Ikat or Ikkat
Ikat is an elaborate dying process done with silk or cotton fabrics. The end result is a piece of cloth bathed and glittered in colorful patterns. More often than not, Orissa Ikat is associated with sarees. Ikat patterns are dyed and binded into the threads before cloth is weaved. This differentiates it from the Tie and Dye process where the fabric is woven in the first place.
Origin and History
The technique which is known today as Ikkat had it’s origins in different parts of the world such as South East Asia, Central Asia, South America and West Africa. Ikat is one of the most ancient techniques of dyeing fabrics. The term “Ikat” itself is a derivation from the Malay word mengikat which means to tie or to bind.
As per sources of information, Orissa Ikat dates back to the 12th century when artisans from the Patan region of modern day Gujarat migrated to Orissa and carried forward the craft.
Orissa Ikat mainly showcases three varieties:
- Single Ikat is a process in which either the warp yarns or the weft are dyed.
- The second procedure of combined Ikkat has both warp yarns and the weft being used together in different parts of the fabric.
- Double Ikat involves both warp and weft threads tied in a greatly precise manner so that when the threads from both axis mesh with each other at certain points to show up a completed pattern.
Orissa Ikat uses a process called `resist dying’. Essentially the core fabric materials used in the Orissa Ikat are silk or cotton. The tools required for carrying out the process are – Pick, scissors, dye vats, rubber bands, or other tying material to resist dye.
The process starts with the warp or weft threads being bundled and bound with rubber bands which can resist the action of dye colors. The bundles, then, are tied to a wooden frame and put into the dye vat. Here they are given repeated dye treatments to generate bands of pattern.Once the dying process is completed, then starts the complex and intricate process of weaving these threads into a stable piece of fabric. The entire process involves almost an entire family’s participation in different aspects.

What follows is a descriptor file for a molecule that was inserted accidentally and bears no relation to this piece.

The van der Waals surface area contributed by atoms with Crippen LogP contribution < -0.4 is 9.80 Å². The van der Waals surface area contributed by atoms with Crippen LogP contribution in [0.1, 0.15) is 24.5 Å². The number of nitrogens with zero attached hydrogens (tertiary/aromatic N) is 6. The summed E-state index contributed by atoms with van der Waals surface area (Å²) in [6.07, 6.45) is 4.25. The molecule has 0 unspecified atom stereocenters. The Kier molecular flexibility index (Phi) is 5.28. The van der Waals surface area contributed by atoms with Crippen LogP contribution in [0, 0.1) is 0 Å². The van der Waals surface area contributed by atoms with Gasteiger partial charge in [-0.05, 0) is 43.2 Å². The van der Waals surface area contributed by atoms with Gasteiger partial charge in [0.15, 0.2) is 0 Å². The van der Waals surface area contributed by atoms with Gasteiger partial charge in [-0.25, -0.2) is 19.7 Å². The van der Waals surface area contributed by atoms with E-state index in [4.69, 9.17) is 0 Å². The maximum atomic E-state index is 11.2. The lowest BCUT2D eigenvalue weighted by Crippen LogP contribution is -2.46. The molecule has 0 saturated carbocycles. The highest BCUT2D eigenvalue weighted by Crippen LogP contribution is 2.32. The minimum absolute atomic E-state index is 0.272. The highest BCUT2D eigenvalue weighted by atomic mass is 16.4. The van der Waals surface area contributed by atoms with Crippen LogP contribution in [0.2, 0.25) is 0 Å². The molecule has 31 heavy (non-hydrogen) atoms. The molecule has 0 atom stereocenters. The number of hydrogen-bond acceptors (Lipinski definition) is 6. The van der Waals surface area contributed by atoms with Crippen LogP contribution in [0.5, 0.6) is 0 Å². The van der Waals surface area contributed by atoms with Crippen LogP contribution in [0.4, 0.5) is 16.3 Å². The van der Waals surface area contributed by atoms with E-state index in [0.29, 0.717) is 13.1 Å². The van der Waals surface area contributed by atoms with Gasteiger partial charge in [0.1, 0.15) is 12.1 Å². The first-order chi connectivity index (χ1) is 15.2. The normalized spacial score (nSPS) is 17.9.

Traditionally colors from plants, flowers, and barks of trees were used as dyes in the process. But in recent times, increase in demand for Orissa Ikat has fueled the need to use chemical dyes as well.
Faces Behind the Fabric
While it is an ancient craft, it is dominated by the people from the Meher community of Orissa. Radhashyam Meher, Kunja Bihari Meher, Chaturbhuja Meher and Krutartha Acharya are some of the leading exponents of the craft who have helped showcase it on the world stage.
Ikat Exports Pvt. Ltd. based in Bhubaneswar, Orissa is probably one of the largest producers of Orissa Ikat handloom fabric and other products.
Present Day Scenario
Apart from other countries where Ikat is practiced, in India, Ikat is prevalent in 3 states – Gujarat, Andhra Pradesh and Orissa. Ikat as a craft has reached its pinnacle of perfection in Orissa. Orissa Ikat work is carried out in the regions of Bargarh, Sambalpur, Sonepur and some other districts of Orissa. The artisans of Orissa Ikat predominantly belong to the Meher community. The craft has been particularly perfected in the Bargarh and Sambalpur regions. Nowadays, one sees Orissa Ikat being used not only with sarees but also with Footwear, Handbags and Upholstery. Sarees made in the Orissa Ikat process are priced anywhere between Rs. 2000/- to Rs. 20000/- depending on the intricate designs and process involved.
Orissa Ikat sarees have appealed to the tastes of celebrities like Aishwarya Rai Bachchan and world leaders alike. While Orissa Ikat sarees of the lower price range double up as everyday wear for a lot of middle-class housewives, the premium sarees have a special place during weddings, festivals and public functions.
For silk sarees, a gentle wash by hands or dry cleaning is recommended while the ironing should be done at a moderate temperature level.For cotton Ikat sarees, a thorough wash in the washing machine can be done or better still a dry cleaning session.
Traditionally Orissa Ikat was practiced by artisans using hands. Given the rising demand and modernization of processes, today Orissa Ikat is carried out in an automated manner using machines.
Renowned international fashion designers world over like Missioni and Jhane Barnes have taken inspiration from the Orissa Ikat designs and successfully used the same in their works.
Within the Ikat itself, Orissa Ikat sarees are compared to Patan Patoli Ikat sarees from Gujarat and the Pochhampalli Ikat sarees from Andhra Pradesh. Additionally, while there might be comparisons drawn with Uppada, Gadwal, Paithani, Banarasi and Kanchipuram sarees, Orissa Ikat sarees hold their own place.
Interesting Facts and Comparisons
- With the traditional process of making Orissa Ikat sarees by hand, the process can take up to seven months between two people to complete one length of a saree.
- To produce a single length of a saree even using the automated process, the numbers of steps involved are 14 elaborate ones.